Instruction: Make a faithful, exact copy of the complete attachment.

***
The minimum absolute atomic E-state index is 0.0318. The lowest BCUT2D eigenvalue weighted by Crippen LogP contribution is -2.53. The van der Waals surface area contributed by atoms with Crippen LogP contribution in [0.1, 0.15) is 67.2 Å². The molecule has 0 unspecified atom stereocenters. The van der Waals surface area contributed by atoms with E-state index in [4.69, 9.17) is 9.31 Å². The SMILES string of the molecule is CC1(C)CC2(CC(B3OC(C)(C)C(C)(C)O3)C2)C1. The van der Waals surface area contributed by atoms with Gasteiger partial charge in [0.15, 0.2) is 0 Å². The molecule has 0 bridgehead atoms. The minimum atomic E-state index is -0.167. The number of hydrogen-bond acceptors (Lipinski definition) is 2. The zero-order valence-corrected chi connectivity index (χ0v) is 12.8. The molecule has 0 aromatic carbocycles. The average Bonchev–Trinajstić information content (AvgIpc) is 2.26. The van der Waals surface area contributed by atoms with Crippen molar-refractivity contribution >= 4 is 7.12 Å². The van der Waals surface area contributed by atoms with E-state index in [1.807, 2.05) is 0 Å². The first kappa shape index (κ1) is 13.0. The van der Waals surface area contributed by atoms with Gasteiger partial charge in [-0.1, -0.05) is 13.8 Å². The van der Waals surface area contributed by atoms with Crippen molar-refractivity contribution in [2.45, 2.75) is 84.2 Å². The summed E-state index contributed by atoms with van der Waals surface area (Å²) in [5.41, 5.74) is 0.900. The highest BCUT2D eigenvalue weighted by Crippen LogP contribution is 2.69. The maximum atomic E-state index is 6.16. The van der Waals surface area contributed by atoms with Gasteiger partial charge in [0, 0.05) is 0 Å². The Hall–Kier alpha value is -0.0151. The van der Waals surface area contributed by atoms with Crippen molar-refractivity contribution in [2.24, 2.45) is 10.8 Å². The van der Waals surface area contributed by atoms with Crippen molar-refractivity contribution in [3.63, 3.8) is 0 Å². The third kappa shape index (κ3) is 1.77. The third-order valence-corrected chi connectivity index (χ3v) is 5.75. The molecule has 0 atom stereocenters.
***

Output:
The minimum absolute atomic E-state index is 0.0318. The lowest BCUT2D eigenvalue weighted by Crippen LogP contribution is -2.53. The van der Waals surface area contributed by atoms with Crippen LogP contribution in [0.1, 0.15) is 67.2 Å². The molecule has 0 unspecified atom stereocenters. The van der Waals surface area contributed by atoms with E-state index in [4.69, 9.17) is 9.31 Å². The SMILES string of the molecule is CC1(C)CC2(CC(B3OC(C)(C)C(C)(C)O3)C2)C1. The van der Waals surface area contributed by atoms with Gasteiger partial charge in [0.15, 0.2) is 0 Å². The molecule has 0 bridgehead atoms. The minimum atomic E-state index is -0.167. The number of hydrogen-bond acceptors (Lipinski definition) is 2. The zero-order valence-corrected chi connectivity index (χ0v) is 12.8. The molecule has 0 aromatic carbocycles. The average Bonchev–Trinajstić information content (AvgIpc) is 2.26. The van der Waals surface area contributed by atoms with Crippen molar-refractivity contribution >= 4 is 7.12 Å². The van der Waals surface area contributed by atoms with E-state index in [1.807, 2.05) is 0 Å². The first kappa shape index (κ1) is 13.0. The van der Waals surface area contributed by atoms with Gasteiger partial charge in [-0.1, -0.05) is 13.8 Å². The van der Waals surface area contributed by atoms with Crippen molar-refractivity contribution in [2.45, 2.75) is 84.2 Å². The summed E-state index contributed by atoms with van der Waals surface area (Å²) in [5.41, 5.74) is 0.900. The highest BCUT2D eigenvalue weighted by Crippen LogP contribution is 2.69. The maximum atomic E-state index is 6.16. The van der Waals surface area contributed by atoms with Gasteiger partial charge in [0, 0.05) is 0 Å². The Hall–Kier alpha value is -0.0151. The van der Waals surface area contributed by atoms with Crippen molar-refractivity contribution in [2.24, 2.45) is 10.8 Å². The van der Waals surface area contributed by atoms with Crippen molar-refractivity contribution in [3.63, 3.8) is 0 Å². The third kappa shape index (κ3) is 1.77. The third-order valence-corrected chi connectivity index (χ3v) is 5.75. The molecule has 0 atom stereocenters.